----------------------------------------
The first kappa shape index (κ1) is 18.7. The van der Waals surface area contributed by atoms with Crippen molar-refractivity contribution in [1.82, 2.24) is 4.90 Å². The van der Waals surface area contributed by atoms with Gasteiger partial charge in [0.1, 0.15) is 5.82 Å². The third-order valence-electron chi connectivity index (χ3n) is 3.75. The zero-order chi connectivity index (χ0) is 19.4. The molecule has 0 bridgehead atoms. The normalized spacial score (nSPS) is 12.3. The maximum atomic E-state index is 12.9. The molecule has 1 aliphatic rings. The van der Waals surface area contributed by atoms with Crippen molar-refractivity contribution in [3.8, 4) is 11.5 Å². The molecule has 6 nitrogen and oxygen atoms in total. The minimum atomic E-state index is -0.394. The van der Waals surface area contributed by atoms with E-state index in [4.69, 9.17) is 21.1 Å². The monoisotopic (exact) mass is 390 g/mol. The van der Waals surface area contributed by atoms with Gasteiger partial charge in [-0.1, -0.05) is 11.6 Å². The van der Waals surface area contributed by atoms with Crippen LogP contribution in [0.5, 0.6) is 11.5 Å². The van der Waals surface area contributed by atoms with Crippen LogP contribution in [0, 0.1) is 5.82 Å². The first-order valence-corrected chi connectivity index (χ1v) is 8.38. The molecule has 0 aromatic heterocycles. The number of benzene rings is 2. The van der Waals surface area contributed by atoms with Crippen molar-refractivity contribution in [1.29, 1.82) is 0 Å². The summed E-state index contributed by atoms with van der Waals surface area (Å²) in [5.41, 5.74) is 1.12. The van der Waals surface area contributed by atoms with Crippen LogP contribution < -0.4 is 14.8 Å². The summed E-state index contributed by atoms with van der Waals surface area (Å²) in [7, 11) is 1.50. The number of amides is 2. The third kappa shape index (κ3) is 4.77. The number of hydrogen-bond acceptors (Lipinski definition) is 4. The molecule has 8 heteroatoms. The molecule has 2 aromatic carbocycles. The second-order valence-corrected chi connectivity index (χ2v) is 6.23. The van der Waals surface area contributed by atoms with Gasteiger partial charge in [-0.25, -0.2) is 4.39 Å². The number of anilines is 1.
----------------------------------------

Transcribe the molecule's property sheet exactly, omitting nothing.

The first kappa shape index (κ1) is 18.7. The van der Waals surface area contributed by atoms with Crippen molar-refractivity contribution in [1.82, 2.24) is 4.90 Å². The van der Waals surface area contributed by atoms with Gasteiger partial charge in [0.1, 0.15) is 5.82 Å². The third-order valence-electron chi connectivity index (χ3n) is 3.75. The zero-order chi connectivity index (χ0) is 19.4. The molecule has 0 bridgehead atoms. The normalized spacial score (nSPS) is 12.3. The maximum atomic E-state index is 12.9. The molecule has 1 aliphatic rings. The van der Waals surface area contributed by atoms with Crippen molar-refractivity contribution in [3.8, 4) is 11.5 Å². The molecule has 6 nitrogen and oxygen atoms in total. The minimum atomic E-state index is -0.394. The van der Waals surface area contributed by atoms with E-state index in [4.69, 9.17) is 21.1 Å². The monoisotopic (exact) mass is 390 g/mol. The van der Waals surface area contributed by atoms with Gasteiger partial charge in [-0.1, -0.05) is 11.6 Å². The van der Waals surface area contributed by atoms with Crippen LogP contribution in [0.5, 0.6) is 11.5 Å². The van der Waals surface area contributed by atoms with Crippen LogP contribution in [0, 0.1) is 5.82 Å². The first-order valence-corrected chi connectivity index (χ1v) is 8.38. The molecule has 0 aromatic heterocycles. The number of benzene rings is 2. The van der Waals surface area contributed by atoms with Crippen molar-refractivity contribution in [1.29, 1.82) is 0 Å². The summed E-state index contributed by atoms with van der Waals surface area (Å²) in [5.41, 5.74) is 1.12. The van der Waals surface area contributed by atoms with Crippen LogP contribution < -0.4 is 14.8 Å². The summed E-state index contributed by atoms with van der Waals surface area (Å²) in [7, 11) is 1.50. The number of amides is 2. The third kappa shape index (κ3) is 4.77. The number of hydrogen-bond acceptors (Lipinski definition) is 4. The molecule has 8 heteroatoms. The molecule has 2 aromatic carbocycles. The second-order valence-corrected chi connectivity index (χ2v) is 6.23. The van der Waals surface area contributed by atoms with Gasteiger partial charge in [-0.25, -0.2) is 4.39 Å². The number of anilines is 1.